Sunday, May 31, 2009

Ministry should be this way:
We study the Bible, discuss it graciously, held in awe at the concept of the Word of God--therefore we are always respectful of each other's talk about it.
We pray with and for each other a great deal. Those times focus on prayer, and little else.
We make friends among each other, but never allow a clique or closed feeling to develop. We forgive each other when we are offended or disappointed. We never abandon each other.
We always, always look for opportunities to talk about Jesus with people a) don't appear to know Him yet, b) are willing and open to talking about Him. We also give blessings to people freely, in the hope of winning a few more chances to talk about Jesus.

That's pretty much it. The rest of the time we shut up.

Wednesday, May 27, 2009

Pardon my re-posting this one...

Tuesday, April 7, 2009

I am wondering how age changes our theology? Or does it? Take me, for instance. Since I came to know Christ I have been a Calvinist, premillenialist, soft-cessationist, believer's baptism, presbyterian-government, complementarian kind of guy. ALl of that was in place in my head by the end of 1972. Since then--two theological degrees, 37 years, four states, three churches and two daughters grown up later, all of that is still in place. I have seen no reason--though I have listened carefully--to change any of those core descriptions of my theology. This means that either a) I am pig-headed, b) I was trained well and in a balanced fashion early, c) my nature resists change in core-thinking, d) I remain unconvinced of the alternative systems of theology enough to alter mine. Does theology change with age? Of maybe it changes with circumstances which sometimes, coincides with aging. If I become old and sick and alone, will I abandon my Calvinism? If Israel gets pushed into the sea by the Arabs, will I decide amillenialism is more reasonable? If I come down with a mental illness, will I suddenly become charismatic? Does aging automatically induce change in theological convictions?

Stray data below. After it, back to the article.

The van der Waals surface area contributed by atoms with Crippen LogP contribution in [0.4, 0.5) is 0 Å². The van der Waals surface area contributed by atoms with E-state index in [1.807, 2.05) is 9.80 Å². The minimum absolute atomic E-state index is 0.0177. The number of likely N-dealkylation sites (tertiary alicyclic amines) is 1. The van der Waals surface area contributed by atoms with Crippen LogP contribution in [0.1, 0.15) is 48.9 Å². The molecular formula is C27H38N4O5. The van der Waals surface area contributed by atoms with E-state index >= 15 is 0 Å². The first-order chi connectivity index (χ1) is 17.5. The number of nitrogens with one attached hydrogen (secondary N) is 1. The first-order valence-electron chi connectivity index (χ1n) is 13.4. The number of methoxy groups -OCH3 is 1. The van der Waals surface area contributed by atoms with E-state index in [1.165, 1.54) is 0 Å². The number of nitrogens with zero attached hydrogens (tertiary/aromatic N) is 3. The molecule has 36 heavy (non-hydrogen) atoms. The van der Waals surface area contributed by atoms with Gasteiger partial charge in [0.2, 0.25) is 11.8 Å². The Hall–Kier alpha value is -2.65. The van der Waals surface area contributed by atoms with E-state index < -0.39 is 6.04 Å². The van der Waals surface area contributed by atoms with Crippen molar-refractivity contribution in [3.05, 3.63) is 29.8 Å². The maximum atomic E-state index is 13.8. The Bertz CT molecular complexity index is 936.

Coolness is a thing that can be lost very easily. As in, instantaneously. For example. Saul was cool until the instant when the girls started singing their song that demoted him from Main Cool Guy to #2 Cool Guy (based on the number of deaths he caused, ironically.) 1st Samuel 18:9 And Saul looked at David with suspicion from that day on. Bang. Coolness gone--just like that. The point is: the amount of genuine coolness is directly proportional to the inverse of how much we can keep a lid on feeling threatened. Get threatened, and start focusing hatred... No longer cool.

I am not suggesting however that coolness only relates to relationships between people. Coolness can be a solitary thing, too. Many cool songs flow out of some insight derived by the songwriter when he or she was alone. For instance

(SITTIN' ON) THE DOCK OF THE BAY- written by Otis Redding and Steve Cropper- lyrics as recorded by Otis Redding December 7, 1967, just threedays before his death in a plane crash outside Madison, Wisconsin- #1 for 4 weeks in 1968

Sittin' in the mornin' sunI'll be sittin' when the evenin' comeWatching the ships roll inAnd then I watch 'em roll away again, yeahI'm sittin' on the dock of the bayWatching the tide roll awayOoo, I'm just sittin' on the dock of the bayWastin' timeI left my home in GeorgiaHeaded for the 'Frisco bay'Cause I've had nothing to live forAnd look like nothin's gonna come my waySo I'm just gonna sit on the dock of the bayWatching the tide roll awayOoo, I'm sittin' on the dock of the bayWastin' timeLook like nothing's gonna changeEverything still remains the sameI can't do what ten people tell me to doSo I guess I'll remain the same, yesSittin' here resting my bonesAnd this loneliness won't leave me aloneIt's two thousand miles I roamedJust to make this dock my homeNow, I'm just gonna sit at the dock of the bayWatching the tide roll awayOooo-wee, sittin' on the dock of the bayWastin' time